For optimal enjoyment, click “play” before you start reading. Unless you can’t read and enjoy music at the same time.

I received an e-mail a while back from one of my lovely readers, asking about spinning/group cycling. She was considering taking some classes and wanted to know what she should (or would want to) know ahead of time. When I replied to her, it occurred to me that there might be other people out there who might be able to use the information, so I decided to edit my e-mail a bit and post the 4-1-1 here. If you have never tried a class before but always wanted to–or maybe are just thinking about it–read this! (Heck, read this anyway, even if you could care less.)

In my 10 years of spinning (teaching for about 5-ish), I have found that, after trying class for the first time, the majority of people either LOVE it or HATE it. There aren’t too many people in the middle. The people who hate it complain about how sore their, um, parts are. (That goes away and can be decreased by purchasing padded bike shorts) They also complain about it being “too hard”, or being intimidated by the others in class, or the instructor. Those who love it are inspired by music they like, or an instructor, or just love working different muscles. There are tons more likes and dislikes, but I won’t go on… I will say that if you try a class and you hate it, try it two more times over the next 10 days or so. Often by doing it more than once, the hate feeling turns into just a “Wow, this really can be hard but I’m going to try to get used to it and work at it until I feel more comfortable.” People who give it more than one shot usually adjust to it pretty well.

The nice thing about spinning as compared with another cardio class like aerobics or kickboxing is that you are (obviously) on a stationary bike and you won’t fall, and you don’t need to worry about choreography. Also, even if the class is way harder than your current level, in Spin it’s ALWAYS modifiable to whatever your level is. What I always tell new people in my class is, “Please just don’t leave. Whatever you do, even if it seems really hard, just sit and pedal. Try to enjoy being there. Enjoy that you’re making your body move, enjoy the music, enjoy the people in class, whatever you can find that you can enjoy just a little bit, focus on that.” If we are doing a lot of up and down stuff, I advise newbies to try it if they want, but not to get frustrated if they find that standing up is too advanced: just sit back down. Baby steps. Spinning utilizes different muscles from running or aerobics in a different way; that’s why it’s a good class to throw in there as part of cross-training. A good companion for spinning is pilates, because spinning really works your strength and endurance but can tighten you up, and pilates focuses on strength through stretching, which will loosen you up again!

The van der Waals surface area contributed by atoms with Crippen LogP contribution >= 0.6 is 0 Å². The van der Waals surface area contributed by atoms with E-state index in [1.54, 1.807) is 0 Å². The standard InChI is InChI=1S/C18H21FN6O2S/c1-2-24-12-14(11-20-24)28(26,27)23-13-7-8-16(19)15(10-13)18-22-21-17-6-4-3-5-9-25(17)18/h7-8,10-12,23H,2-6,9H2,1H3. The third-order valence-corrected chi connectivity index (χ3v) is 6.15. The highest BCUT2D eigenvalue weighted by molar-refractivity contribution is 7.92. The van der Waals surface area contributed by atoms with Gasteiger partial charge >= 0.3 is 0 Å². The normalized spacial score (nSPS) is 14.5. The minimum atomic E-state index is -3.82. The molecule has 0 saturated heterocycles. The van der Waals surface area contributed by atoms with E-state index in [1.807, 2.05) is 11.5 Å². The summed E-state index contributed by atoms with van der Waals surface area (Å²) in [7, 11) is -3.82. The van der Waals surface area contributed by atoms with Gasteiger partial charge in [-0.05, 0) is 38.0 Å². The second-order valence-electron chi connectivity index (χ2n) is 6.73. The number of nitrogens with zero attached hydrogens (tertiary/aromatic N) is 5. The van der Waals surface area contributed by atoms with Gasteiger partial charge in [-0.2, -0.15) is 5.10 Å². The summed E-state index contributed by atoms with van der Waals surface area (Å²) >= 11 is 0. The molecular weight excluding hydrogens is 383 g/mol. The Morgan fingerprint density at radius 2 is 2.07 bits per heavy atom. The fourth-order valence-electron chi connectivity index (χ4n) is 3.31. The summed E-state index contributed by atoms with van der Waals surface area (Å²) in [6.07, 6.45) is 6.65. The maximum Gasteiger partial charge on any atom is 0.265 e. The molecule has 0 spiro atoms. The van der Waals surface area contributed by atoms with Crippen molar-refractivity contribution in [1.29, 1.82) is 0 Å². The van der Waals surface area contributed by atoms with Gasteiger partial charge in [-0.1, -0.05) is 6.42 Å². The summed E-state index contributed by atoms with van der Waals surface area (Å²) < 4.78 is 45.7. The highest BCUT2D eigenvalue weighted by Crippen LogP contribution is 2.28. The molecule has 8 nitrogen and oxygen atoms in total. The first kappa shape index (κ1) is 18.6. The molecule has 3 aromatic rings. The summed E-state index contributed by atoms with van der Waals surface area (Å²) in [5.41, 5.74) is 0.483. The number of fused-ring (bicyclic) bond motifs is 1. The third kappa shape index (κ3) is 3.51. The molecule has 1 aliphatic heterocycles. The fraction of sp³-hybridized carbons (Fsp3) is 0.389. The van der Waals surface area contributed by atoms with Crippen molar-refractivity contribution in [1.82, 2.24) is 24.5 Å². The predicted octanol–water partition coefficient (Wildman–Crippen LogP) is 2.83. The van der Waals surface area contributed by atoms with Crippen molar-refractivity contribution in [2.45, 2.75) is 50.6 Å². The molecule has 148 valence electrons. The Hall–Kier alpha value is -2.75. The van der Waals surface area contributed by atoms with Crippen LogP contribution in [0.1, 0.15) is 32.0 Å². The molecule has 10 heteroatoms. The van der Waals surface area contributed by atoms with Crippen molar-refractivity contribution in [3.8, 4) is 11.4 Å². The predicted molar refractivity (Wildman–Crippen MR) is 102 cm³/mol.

What you need to get started:
First, you have to try to not be intimidated. Going with a friend is a good idea for your first time if you can, but you obviously don’t have to. As an instructor, one of my favorite things as far as new people go is when a new person gets to the studio between 5-10 minutes before class begins, introduces herself/himself, and tells me that she/he needs help setting up. I have had new people come in AFTER I’ve started class and although I’m happy to help them set up, it’s hard for me to give them the focus they really need because I have to keep cueing everyone else at the same time. So, arriving early if possible is great. (Not only that, but it’s more stressful for you as a new student to come in late; being ready with a few minutes to spare before class gives you the time to get used to the bike a little bit.)

Once you’re in class and set up on the bike, just go with the flow. A good instructor will, if they know you’re new, not pressure you to work as hard as everyone else, and a good instructor will definitely not say something like, “Hey Girl in the Yellow Top, stand up like everyone else! Come on!” (If that happens, you should leave immediately, tell management, and then find another instructor.) A good instructor is a good observer.

Speaking of that, all instructors are different. They have different personalities and different music. Would I enjoy going to a class that is taught by a quiet instructor who cues very little and plays country music? Absolutely not. But many people do. My Wednesday evening class is NUTS. I adore them. We shout playfully at each other and I crank the music up superloud, and it’s mostly techno, dance, and electronica. And ‘80s tunes for Linda. But my class isn’t for everybody either. Try out a couple of instructors that would fit into your schedule before you make up your mind about if you enjoy spinning or not.

Once you find the class/instructor that has the qualities you personally enjoy, you will automatically feel more comfortable. And if you’re ever in the Chicago area on a Wednesday, come and see us! We’re a tight group that expands very easily for newbies, and a Wednesday evening with us just might change your life!

(Speaking of Wednesday: get well wishes to Dave and his knee! We missed having you in class last night but were thrilled that you stopped in to say hi before we started!)

I think I covered just about everything, but if anyone has any questions, leave them in the comments section and I’ll answer them!